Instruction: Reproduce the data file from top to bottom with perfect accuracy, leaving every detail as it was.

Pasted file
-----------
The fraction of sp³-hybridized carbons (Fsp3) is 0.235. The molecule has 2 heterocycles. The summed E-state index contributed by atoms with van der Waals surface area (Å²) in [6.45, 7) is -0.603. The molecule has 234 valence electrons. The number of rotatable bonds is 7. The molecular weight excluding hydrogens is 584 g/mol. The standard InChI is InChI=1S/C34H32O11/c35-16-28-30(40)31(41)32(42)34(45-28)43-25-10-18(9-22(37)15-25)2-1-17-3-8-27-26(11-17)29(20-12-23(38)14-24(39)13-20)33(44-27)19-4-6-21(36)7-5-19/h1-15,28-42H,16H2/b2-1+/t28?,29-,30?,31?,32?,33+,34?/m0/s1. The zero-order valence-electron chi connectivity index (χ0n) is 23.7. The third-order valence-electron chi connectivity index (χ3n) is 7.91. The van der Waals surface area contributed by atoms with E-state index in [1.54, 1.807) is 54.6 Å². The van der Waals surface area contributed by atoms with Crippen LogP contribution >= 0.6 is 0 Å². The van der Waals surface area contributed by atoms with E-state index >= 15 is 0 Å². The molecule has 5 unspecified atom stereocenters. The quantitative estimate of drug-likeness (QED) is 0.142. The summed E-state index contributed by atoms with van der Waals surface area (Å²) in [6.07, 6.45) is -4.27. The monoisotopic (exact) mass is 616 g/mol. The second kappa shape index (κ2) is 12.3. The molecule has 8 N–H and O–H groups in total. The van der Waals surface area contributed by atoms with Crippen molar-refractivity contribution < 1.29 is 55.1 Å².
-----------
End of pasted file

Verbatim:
The fraction of sp³-hybridized carbons (Fsp3) is 0.235. The molecule has 2 heterocycles. The summed E-state index contributed by atoms with van der Waals surface area (Å²) in [6.45, 7) is -0.603. The molecule has 234 valence electrons. The number of rotatable bonds is 7. The molecular weight excluding hydrogens is 584 g/mol. The standard InChI is InChI=1S/C34H32O11/c35-16-28-30(40)31(41)32(42)34(45-28)43-25-10-18(9-22(37)15-25)2-1-17-3-8-27-26(11-17)29(20-12-23(38)14-24(39)13-20)33(44-27)19-4-6-21(36)7-5-19/h1-15,28-42H,16H2/b2-1+/t28?,29-,30?,31?,32?,33+,34?/m0/s1. The zero-order valence-electron chi connectivity index (χ0n) is 23.7. The third-order valence-electron chi connectivity index (χ3n) is 7.91. The van der Waals surface area contributed by atoms with E-state index in [1.54, 1.807) is 54.6 Å². The van der Waals surface area contributed by atoms with Crippen LogP contribution >= 0.6 is 0 Å². The van der Waals surface area contributed by atoms with E-state index >= 15 is 0 Å². The molecule has 5 unspecified atom stereocenters. The quantitative estimate of drug-likeness (QED) is 0.142. The summed E-state index contributed by atoms with van der Waals surface area (Å²) in [6.07, 6.45) is -4.27. The monoisotopic (exact) mass is 616 g/mol. The second kappa shape index (κ2) is 12.3. The molecule has 8 N–H and O–H groups in total. The van der Waals surface area contributed by atoms with Crippen molar-refractivity contribution < 1.29 is 55.1 Å².